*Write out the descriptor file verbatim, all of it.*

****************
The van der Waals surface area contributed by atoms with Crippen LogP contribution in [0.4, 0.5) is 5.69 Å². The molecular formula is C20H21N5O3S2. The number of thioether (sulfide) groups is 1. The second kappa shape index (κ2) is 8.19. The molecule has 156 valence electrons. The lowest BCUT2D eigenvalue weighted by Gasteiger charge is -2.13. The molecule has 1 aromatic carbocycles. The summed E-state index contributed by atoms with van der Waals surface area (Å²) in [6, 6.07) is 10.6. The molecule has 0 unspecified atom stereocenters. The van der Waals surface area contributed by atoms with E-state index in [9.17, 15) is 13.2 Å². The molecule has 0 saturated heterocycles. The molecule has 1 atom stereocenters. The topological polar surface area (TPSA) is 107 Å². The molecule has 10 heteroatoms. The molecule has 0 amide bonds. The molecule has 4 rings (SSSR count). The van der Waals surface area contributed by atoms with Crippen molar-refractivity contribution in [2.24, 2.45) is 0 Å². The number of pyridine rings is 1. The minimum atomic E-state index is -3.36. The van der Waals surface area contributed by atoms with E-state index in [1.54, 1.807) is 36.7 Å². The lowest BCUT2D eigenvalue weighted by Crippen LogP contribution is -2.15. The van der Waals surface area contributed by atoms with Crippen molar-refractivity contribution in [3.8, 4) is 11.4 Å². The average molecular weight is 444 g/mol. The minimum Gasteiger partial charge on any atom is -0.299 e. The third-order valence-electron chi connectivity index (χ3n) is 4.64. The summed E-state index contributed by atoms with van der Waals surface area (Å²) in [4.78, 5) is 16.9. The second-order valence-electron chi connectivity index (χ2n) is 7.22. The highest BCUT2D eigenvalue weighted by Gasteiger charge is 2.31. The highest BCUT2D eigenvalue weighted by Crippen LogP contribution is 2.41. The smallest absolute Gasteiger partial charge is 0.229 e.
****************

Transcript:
The van der Waals surface area contributed by atoms with Crippen LogP contribution in [0.4, 0.5) is 5.69 Å². The molecular formula is C20H21N5O3S2. The number of thioether (sulfide) groups is 1. The second kappa shape index (κ2) is 8.19. The molecule has 156 valence electrons. The lowest BCUT2D eigenvalue weighted by Gasteiger charge is -2.13. The molecule has 1 aromatic carbocycles. The summed E-state index contributed by atoms with van der Waals surface area (Å²) in [6, 6.07) is 10.6. The molecule has 0 unspecified atom stereocenters. The van der Waals surface area contributed by atoms with E-state index in [9.17, 15) is 13.2 Å². The molecule has 0 saturated heterocycles. The molecule has 1 atom stereocenters. The topological polar surface area (TPSA) is 107 Å². The molecule has 10 heteroatoms. The molecule has 0 amide bonds. The molecule has 4 rings (SSSR count). The van der Waals surface area contributed by atoms with Crippen molar-refractivity contribution in [2.24, 2.45) is 0 Å². The number of pyridine rings is 1. The minimum atomic E-state index is -3.36. The van der Waals surface area contributed by atoms with E-state index in [1.54, 1.807) is 36.7 Å². The lowest BCUT2D eigenvalue weighted by Crippen LogP contribution is -2.15. The van der Waals surface area contributed by atoms with Crippen molar-refractivity contribution in [3.8, 4) is 11.4 Å². The average molecular weight is 444 g/mol. The minimum Gasteiger partial charge on any atom is -0.299 e. The third-order valence-electron chi connectivity index (χ3n) is 4.64. The summed E-state index contributed by atoms with van der Waals surface area (Å²) in [4.78, 5) is 16.9. The second-order valence-electron chi connectivity index (χ2n) is 7.22. The highest BCUT2D eigenvalue weighted by Gasteiger charge is 2.31. The highest BCUT2D eigenvalue weighted by Crippen LogP contribution is 2.41. The smallest absolute Gasteiger partial charge is 0.229 e.